In my mission to fully and completely understand the economics behind bitcoin I have gone through a handful of papers, scores of posts, and hours of podcasts. I viewed attaining a 100% economic understanding of bitcoin as an intellectual challenge and while I will write about it at a later point in time, I did accidentally have an epiphany about something else while listening to Peter Schiff and Stefan Molyneux talk about bitcoin. That epiphany specifically being intrinsic value.
Intrinsic value means, in simple terms, "real value." For example paper dollars do not have intrinsic value. It is only the goods and services you can purchase with said paper that does have "real value." However, gold does have intrinsic value because the gold itself is valuable.
This is the problem I think very few economists think through about currencies, intrinsic value, and specifically gold and silver. We always assume gold and silver are valuable unto themselves, which made them the "ultimate" form of currency. But if you look throughout history, especially in places where there was no gold or silver, you'll find other "substitute currencies" popped up. Salt, shells, etc. Even today in prisons cigarettes manifest themselves as the default currency. In other words, the value of a currency isn't its "intrinsicness," but rather the physical qualities it has that makes it the ideal tool of exchange.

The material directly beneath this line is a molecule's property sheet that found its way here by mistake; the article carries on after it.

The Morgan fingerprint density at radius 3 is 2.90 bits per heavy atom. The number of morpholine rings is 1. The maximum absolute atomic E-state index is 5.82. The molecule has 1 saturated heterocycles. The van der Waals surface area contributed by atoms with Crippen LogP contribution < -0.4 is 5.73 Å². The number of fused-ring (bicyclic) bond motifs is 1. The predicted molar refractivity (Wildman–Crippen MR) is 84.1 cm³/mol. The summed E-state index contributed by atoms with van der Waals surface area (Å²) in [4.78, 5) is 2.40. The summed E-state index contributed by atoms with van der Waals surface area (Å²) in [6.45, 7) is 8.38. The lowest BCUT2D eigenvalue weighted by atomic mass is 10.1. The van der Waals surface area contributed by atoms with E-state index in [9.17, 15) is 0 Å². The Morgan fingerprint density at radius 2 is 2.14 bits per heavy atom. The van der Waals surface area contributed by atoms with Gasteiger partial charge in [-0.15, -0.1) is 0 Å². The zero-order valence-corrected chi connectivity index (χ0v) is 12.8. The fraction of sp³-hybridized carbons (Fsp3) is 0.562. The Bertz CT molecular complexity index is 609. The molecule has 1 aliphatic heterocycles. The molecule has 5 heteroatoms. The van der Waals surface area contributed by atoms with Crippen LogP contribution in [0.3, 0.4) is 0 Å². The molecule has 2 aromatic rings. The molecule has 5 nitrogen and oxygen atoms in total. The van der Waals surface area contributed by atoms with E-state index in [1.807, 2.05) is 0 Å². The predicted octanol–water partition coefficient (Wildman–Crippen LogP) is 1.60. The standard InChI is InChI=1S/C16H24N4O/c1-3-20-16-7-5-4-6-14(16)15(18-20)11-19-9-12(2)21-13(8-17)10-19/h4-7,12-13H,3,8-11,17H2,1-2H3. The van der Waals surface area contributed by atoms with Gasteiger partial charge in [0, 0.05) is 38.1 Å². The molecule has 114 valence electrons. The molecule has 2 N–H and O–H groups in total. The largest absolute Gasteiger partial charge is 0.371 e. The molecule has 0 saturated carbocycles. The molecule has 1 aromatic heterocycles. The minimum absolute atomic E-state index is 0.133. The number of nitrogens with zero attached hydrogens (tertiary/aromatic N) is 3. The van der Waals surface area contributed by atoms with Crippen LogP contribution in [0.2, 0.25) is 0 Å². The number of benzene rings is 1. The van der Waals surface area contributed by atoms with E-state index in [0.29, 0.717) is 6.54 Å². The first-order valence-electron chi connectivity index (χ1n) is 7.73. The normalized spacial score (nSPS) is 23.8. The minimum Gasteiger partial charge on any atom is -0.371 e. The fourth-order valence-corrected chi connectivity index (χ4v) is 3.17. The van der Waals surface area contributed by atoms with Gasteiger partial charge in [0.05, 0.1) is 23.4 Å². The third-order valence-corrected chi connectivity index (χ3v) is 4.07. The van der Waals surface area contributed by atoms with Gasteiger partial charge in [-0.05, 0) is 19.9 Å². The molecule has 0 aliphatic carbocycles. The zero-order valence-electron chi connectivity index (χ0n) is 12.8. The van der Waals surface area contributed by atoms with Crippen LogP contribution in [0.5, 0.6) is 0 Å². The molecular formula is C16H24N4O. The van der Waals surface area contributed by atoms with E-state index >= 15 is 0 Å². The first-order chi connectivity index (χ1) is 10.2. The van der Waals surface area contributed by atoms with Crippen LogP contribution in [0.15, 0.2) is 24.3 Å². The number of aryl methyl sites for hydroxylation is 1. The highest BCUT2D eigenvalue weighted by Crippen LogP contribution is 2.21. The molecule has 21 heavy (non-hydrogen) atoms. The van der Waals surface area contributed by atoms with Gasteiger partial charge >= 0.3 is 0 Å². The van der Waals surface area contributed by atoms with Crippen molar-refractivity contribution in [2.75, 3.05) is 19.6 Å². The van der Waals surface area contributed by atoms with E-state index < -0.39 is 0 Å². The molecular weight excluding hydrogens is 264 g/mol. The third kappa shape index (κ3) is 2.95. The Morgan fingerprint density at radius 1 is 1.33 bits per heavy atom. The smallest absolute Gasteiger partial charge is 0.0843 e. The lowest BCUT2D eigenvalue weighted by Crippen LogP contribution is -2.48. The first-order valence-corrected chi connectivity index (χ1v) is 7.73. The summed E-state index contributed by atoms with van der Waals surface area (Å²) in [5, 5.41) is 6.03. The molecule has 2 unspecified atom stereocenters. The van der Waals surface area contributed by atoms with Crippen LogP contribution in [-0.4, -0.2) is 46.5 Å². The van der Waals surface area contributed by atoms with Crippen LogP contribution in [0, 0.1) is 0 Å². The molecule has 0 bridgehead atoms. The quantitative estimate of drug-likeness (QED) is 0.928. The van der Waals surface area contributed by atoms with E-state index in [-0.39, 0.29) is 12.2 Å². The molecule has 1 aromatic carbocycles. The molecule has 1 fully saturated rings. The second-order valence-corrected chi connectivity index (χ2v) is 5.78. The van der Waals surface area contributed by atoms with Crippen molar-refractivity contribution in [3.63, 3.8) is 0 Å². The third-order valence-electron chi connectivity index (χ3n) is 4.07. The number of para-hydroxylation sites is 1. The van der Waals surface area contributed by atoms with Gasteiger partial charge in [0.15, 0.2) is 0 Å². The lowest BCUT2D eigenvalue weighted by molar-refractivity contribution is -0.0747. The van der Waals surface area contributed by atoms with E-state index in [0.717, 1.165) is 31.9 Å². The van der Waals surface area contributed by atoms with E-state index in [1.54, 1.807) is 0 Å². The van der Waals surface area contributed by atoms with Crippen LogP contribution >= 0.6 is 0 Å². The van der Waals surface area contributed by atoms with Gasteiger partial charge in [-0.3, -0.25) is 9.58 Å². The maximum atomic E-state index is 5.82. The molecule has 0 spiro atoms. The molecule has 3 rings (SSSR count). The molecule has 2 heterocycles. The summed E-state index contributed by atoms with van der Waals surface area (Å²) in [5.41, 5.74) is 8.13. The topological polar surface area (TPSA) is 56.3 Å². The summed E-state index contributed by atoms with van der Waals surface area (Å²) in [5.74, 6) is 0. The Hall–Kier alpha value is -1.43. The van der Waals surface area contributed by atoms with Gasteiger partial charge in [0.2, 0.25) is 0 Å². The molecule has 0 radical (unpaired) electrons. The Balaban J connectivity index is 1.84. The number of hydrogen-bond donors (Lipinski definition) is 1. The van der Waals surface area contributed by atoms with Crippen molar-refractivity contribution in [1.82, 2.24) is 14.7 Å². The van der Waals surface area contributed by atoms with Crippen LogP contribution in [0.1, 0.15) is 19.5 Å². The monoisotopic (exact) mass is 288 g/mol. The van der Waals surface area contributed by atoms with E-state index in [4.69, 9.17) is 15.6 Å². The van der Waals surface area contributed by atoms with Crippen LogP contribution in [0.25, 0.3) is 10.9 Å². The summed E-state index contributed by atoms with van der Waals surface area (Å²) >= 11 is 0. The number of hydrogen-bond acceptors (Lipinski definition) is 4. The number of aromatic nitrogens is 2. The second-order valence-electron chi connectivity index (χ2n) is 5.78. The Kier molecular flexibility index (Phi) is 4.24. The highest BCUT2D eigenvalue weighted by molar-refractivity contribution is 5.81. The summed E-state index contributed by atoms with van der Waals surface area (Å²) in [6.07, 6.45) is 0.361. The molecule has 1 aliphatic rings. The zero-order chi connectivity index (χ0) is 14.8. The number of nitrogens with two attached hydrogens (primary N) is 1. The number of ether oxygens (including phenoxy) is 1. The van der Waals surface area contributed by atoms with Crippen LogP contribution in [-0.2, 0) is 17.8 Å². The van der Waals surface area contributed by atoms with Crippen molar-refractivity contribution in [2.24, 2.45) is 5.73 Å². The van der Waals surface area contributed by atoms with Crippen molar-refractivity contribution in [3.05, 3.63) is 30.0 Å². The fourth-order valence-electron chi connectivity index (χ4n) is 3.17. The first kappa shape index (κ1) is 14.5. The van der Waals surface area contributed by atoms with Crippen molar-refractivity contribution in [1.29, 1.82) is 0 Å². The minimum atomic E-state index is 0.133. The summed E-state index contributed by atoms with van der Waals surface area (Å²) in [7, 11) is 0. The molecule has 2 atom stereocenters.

This results in a debate and is the essence of the debate Stefan Molyneux was having with Schiff - does a currency even need to have intrinsic value or just really good traits that makes it a superior currency.
Schiff argued that currencies like bitcoin and the dollar are not backed up by anything, which makes gold superior. But this then brings us back to whether or not gold actually has intrinsic value. However Schiff pointed out several times something that made me realize gold (and silver) do indeed have intrinsic value. Namely, gold can be used for ornamentation.
Now when I say, "ornamentation" that is the polite was of saying, "sex and ego." For while, yes, humans have always sought gold and silver, you have to ask why would they do so? What is in it for men to grab a hunk of metal that has not the function of iron or the usefulness of bronze?
You can get laid.
Gold was (and still is) nothing more than peacock-feather currency. It was a way to demonstrate you had wealth and power. With gold you could either directly purchase sex (either prostitution, supporting a concubine, or a wife...or 6) or at least demonstrate you were wealthy and powerful by adoring yourself or your house with it. Thus, gold, and by default, intrinsic value does not derive it's worth from something like "scarcity" (though it does need to be scarce) as much as it does play and ego.
If you don't believe me, think about a world without women.
What would happen to the price of silver, gold, and diamonds? Yes they have some industrial uses, and their scarcity and malleability would make them a decent currency, but they would not be trading anywhere near what they are today if there were no women to woo.
Therefore, we need to realize that functional currencies do not necessarily have to have intrinsic value. Gold and silver have adequate enough characteristics on their own that make them great currencies, just as bitcoin, shells, cigarettes and salt. But if you want something to have genuine "intrinsic value," something that goes beyond currency-functionality, then it needs to either stoke your ego or get you some play.
The rest are all truly fiat currencies or commodities.